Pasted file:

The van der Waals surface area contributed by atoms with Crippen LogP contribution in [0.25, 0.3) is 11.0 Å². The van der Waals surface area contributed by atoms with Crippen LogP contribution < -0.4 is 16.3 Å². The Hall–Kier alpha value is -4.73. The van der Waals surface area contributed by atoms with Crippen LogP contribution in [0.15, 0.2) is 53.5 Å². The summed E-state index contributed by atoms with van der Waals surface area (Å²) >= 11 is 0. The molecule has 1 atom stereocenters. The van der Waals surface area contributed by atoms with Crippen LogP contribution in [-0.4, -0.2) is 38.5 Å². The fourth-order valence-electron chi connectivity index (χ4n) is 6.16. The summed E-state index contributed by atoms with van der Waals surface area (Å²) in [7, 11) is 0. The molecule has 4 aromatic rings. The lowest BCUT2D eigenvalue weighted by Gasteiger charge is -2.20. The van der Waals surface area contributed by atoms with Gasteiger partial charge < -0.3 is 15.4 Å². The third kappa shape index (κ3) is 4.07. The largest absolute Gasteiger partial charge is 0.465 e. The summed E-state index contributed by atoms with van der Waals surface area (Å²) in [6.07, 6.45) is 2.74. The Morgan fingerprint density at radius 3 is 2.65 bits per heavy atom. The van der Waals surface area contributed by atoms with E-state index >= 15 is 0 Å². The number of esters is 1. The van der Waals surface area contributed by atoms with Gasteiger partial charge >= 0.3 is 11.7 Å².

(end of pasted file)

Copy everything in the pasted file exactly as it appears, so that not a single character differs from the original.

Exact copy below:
The van der Waals surface area contributed by atoms with Crippen LogP contribution in [0.25, 0.3) is 11.0 Å². The van der Waals surface area contributed by atoms with Crippen LogP contribution < -0.4 is 16.3 Å². The Hall–Kier alpha value is -4.73. The van der Waals surface area contributed by atoms with Crippen LogP contribution in [0.15, 0.2) is 53.5 Å². The summed E-state index contributed by atoms with van der Waals surface area (Å²) >= 11 is 0. The molecule has 1 atom stereocenters. The van der Waals surface area contributed by atoms with Crippen LogP contribution in [-0.4, -0.2) is 38.5 Å². The fourth-order valence-electron chi connectivity index (χ4n) is 6.16. The summed E-state index contributed by atoms with van der Waals surface area (Å²) in [7, 11) is 0. The molecule has 4 aromatic rings. The lowest BCUT2D eigenvalue weighted by Gasteiger charge is -2.20. The van der Waals surface area contributed by atoms with Gasteiger partial charge < -0.3 is 15.4 Å². The third kappa shape index (κ3) is 4.07. The largest absolute Gasteiger partial charge is 0.465 e. The summed E-state index contributed by atoms with van der Waals surface area (Å²) in [6.07, 6.45) is 2.74. The Morgan fingerprint density at radius 3 is 2.65 bits per heavy atom. The van der Waals surface area contributed by atoms with E-state index >= 15 is 0 Å². The number of esters is 1. The van der Waals surface area contributed by atoms with Gasteiger partial charge >= 0.3 is 11.7 Å².